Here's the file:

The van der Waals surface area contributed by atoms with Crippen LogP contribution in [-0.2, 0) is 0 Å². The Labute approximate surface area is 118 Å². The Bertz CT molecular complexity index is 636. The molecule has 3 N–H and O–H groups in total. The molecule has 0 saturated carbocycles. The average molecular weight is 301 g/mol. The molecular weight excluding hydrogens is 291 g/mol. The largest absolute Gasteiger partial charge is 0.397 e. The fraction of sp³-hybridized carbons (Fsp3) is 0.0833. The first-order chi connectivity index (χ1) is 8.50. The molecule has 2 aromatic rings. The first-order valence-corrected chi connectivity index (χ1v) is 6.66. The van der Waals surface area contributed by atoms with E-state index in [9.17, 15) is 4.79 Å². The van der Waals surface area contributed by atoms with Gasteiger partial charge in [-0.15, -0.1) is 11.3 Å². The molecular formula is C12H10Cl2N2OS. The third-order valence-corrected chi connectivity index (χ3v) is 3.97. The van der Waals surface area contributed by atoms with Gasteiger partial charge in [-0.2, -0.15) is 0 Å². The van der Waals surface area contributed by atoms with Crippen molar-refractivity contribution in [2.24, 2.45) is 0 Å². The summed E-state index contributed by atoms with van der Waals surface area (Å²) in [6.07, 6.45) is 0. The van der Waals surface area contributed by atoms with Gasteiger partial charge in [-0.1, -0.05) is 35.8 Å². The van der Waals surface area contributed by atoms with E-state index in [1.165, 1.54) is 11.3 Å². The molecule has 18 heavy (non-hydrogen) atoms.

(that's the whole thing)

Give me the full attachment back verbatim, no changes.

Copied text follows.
The van der Waals surface area contributed by atoms with Crippen LogP contribution in [-0.2, 0) is 0 Å². The Labute approximate surface area is 118 Å². The Bertz CT molecular complexity index is 636. The molecule has 3 N–H and O–H groups in total. The molecule has 0 saturated carbocycles. The average molecular weight is 301 g/mol. The molecular weight excluding hydrogens is 291 g/mol. The largest absolute Gasteiger partial charge is 0.397 e. The fraction of sp³-hybridized carbons (Fsp3) is 0.0833. The first-order chi connectivity index (χ1) is 8.50. The molecule has 2 aromatic rings. The first-order valence-corrected chi connectivity index (χ1v) is 6.66. The van der Waals surface area contributed by atoms with E-state index in [9.17, 15) is 4.79 Å². The van der Waals surface area contributed by atoms with Gasteiger partial charge in [-0.15, -0.1) is 11.3 Å². The molecular formula is C12H10Cl2N2OS. The third-order valence-corrected chi connectivity index (χ3v) is 3.97. The van der Waals surface area contributed by atoms with Gasteiger partial charge in [-0.2, -0.15) is 0 Å². The van der Waals surface area contributed by atoms with Crippen molar-refractivity contribution in [2.24, 2.45) is 0 Å². The summed E-state index contributed by atoms with van der Waals surface area (Å²) in [6.07, 6.45) is 0. The van der Waals surface area contributed by atoms with Gasteiger partial charge in [-0.1, -0.05) is 35.8 Å². The van der Waals surface area contributed by atoms with E-state index in [1.165, 1.54) is 11.3 Å². The molecule has 18 heavy (non-hydrogen) atoms.